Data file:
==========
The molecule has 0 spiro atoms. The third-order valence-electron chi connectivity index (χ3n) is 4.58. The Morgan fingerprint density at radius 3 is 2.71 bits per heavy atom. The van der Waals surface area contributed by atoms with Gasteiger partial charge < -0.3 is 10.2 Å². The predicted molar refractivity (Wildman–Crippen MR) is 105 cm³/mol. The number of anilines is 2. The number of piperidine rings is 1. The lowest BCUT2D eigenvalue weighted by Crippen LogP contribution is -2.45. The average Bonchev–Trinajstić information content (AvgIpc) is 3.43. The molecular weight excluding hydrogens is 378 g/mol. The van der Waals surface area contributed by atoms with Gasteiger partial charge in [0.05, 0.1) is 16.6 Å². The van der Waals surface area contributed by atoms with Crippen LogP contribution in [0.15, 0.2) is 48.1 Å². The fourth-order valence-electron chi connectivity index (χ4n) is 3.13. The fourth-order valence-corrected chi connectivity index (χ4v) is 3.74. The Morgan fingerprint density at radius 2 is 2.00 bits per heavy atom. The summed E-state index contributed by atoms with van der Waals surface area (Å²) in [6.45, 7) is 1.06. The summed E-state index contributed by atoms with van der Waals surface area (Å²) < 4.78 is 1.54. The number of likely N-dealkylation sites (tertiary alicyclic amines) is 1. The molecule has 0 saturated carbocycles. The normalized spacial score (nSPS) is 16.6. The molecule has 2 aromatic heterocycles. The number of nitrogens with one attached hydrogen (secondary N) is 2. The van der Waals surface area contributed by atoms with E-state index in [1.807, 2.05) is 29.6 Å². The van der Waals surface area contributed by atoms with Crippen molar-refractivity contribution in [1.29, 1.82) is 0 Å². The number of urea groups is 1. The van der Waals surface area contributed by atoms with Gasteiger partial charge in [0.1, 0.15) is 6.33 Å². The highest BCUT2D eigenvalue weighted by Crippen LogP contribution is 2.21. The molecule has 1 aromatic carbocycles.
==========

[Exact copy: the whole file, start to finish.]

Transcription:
The molecule has 0 spiro atoms. The third-order valence-electron chi connectivity index (χ3n) is 4.58. The Morgan fingerprint density at radius 3 is 2.71 bits per heavy atom. The van der Waals surface area contributed by atoms with Gasteiger partial charge < -0.3 is 10.2 Å². The predicted molar refractivity (Wildman–Crippen MR) is 105 cm³/mol. The number of anilines is 2. The number of piperidine rings is 1. The lowest BCUT2D eigenvalue weighted by Crippen LogP contribution is -2.45. The average Bonchev–Trinajstić information content (AvgIpc) is 3.43. The molecular weight excluding hydrogens is 378 g/mol. The van der Waals surface area contributed by atoms with Gasteiger partial charge in [0.05, 0.1) is 16.6 Å². The van der Waals surface area contributed by atoms with Crippen LogP contribution in [0.15, 0.2) is 48.1 Å². The fourth-order valence-electron chi connectivity index (χ4n) is 3.13. The fourth-order valence-corrected chi connectivity index (χ4v) is 3.74. The Morgan fingerprint density at radius 2 is 2.00 bits per heavy atom. The summed E-state index contributed by atoms with van der Waals surface area (Å²) in [6.45, 7) is 1.06. The summed E-state index contributed by atoms with van der Waals surface area (Å²) < 4.78 is 1.54. The number of likely N-dealkylation sites (tertiary alicyclic amines) is 1. The molecule has 0 saturated carbocycles. The normalized spacial score (nSPS) is 16.6. The molecule has 2 aromatic heterocycles. The number of nitrogens with one attached hydrogen (secondary N) is 2. The van der Waals surface area contributed by atoms with E-state index in [1.807, 2.05) is 29.6 Å². The van der Waals surface area contributed by atoms with Crippen molar-refractivity contribution in [1.29, 1.82) is 0 Å². The number of urea groups is 1. The van der Waals surface area contributed by atoms with Gasteiger partial charge in [0.1, 0.15) is 6.33 Å². The highest BCUT2D eigenvalue weighted by Crippen LogP contribution is 2.21. The molecule has 1 aromatic carbocycles.